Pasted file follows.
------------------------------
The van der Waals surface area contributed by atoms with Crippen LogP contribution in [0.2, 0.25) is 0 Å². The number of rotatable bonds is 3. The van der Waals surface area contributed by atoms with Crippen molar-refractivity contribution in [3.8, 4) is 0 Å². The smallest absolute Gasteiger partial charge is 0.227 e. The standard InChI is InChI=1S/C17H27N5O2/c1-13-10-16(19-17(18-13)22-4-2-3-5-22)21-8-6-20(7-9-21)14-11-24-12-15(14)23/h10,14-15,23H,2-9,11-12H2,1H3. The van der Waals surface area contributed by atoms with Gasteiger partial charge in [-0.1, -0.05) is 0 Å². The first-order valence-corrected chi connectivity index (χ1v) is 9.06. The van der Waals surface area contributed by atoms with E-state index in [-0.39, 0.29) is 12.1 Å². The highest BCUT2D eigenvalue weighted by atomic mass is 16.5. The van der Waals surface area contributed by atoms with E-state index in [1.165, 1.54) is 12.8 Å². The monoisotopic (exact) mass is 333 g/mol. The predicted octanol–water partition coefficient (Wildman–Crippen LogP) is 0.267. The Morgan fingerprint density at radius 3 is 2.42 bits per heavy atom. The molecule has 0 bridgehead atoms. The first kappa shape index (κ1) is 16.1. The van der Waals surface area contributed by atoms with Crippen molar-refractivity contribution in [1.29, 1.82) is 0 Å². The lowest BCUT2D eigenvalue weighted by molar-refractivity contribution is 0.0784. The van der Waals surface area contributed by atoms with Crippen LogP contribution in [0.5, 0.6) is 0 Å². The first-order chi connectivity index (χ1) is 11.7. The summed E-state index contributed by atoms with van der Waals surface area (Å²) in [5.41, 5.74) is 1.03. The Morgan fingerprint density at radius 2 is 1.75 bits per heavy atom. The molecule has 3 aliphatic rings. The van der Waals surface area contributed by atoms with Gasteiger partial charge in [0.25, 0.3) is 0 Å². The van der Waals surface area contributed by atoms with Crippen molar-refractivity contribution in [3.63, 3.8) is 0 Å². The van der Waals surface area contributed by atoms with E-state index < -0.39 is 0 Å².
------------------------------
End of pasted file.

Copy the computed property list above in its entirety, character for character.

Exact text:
The van der Waals surface area contributed by atoms with Crippen LogP contribution in [0.2, 0.25) is 0 Å². The number of rotatable bonds is 3. The van der Waals surface area contributed by atoms with Crippen molar-refractivity contribution in [3.8, 4) is 0 Å². The smallest absolute Gasteiger partial charge is 0.227 e. The standard InChI is InChI=1S/C17H27N5O2/c1-13-10-16(19-17(18-13)22-4-2-3-5-22)21-8-6-20(7-9-21)14-11-24-12-15(14)23/h10,14-15,23H,2-9,11-12H2,1H3. The van der Waals surface area contributed by atoms with Gasteiger partial charge in [-0.1, -0.05) is 0 Å². The first-order valence-corrected chi connectivity index (χ1v) is 9.06. The van der Waals surface area contributed by atoms with E-state index in [-0.39, 0.29) is 12.1 Å². The highest BCUT2D eigenvalue weighted by atomic mass is 16.5. The van der Waals surface area contributed by atoms with E-state index in [1.165, 1.54) is 12.8 Å². The monoisotopic (exact) mass is 333 g/mol. The predicted octanol–water partition coefficient (Wildman–Crippen LogP) is 0.267. The Morgan fingerprint density at radius 3 is 2.42 bits per heavy atom. The molecule has 0 bridgehead atoms. The first kappa shape index (κ1) is 16.1. The van der Waals surface area contributed by atoms with Crippen molar-refractivity contribution in [1.29, 1.82) is 0 Å². The lowest BCUT2D eigenvalue weighted by molar-refractivity contribution is 0.0784. The van der Waals surface area contributed by atoms with Crippen LogP contribution in [0.5, 0.6) is 0 Å². The first-order chi connectivity index (χ1) is 11.7. The summed E-state index contributed by atoms with van der Waals surface area (Å²) in [5.41, 5.74) is 1.03. The Morgan fingerprint density at radius 2 is 1.75 bits per heavy atom. The molecule has 3 aliphatic rings. The van der Waals surface area contributed by atoms with Gasteiger partial charge in [0.25, 0.3) is 0 Å². The van der Waals surface area contributed by atoms with Crippen molar-refractivity contribution in [3.63, 3.8) is 0 Å². The van der Waals surface area contributed by atoms with E-state index < -0.39 is 0 Å².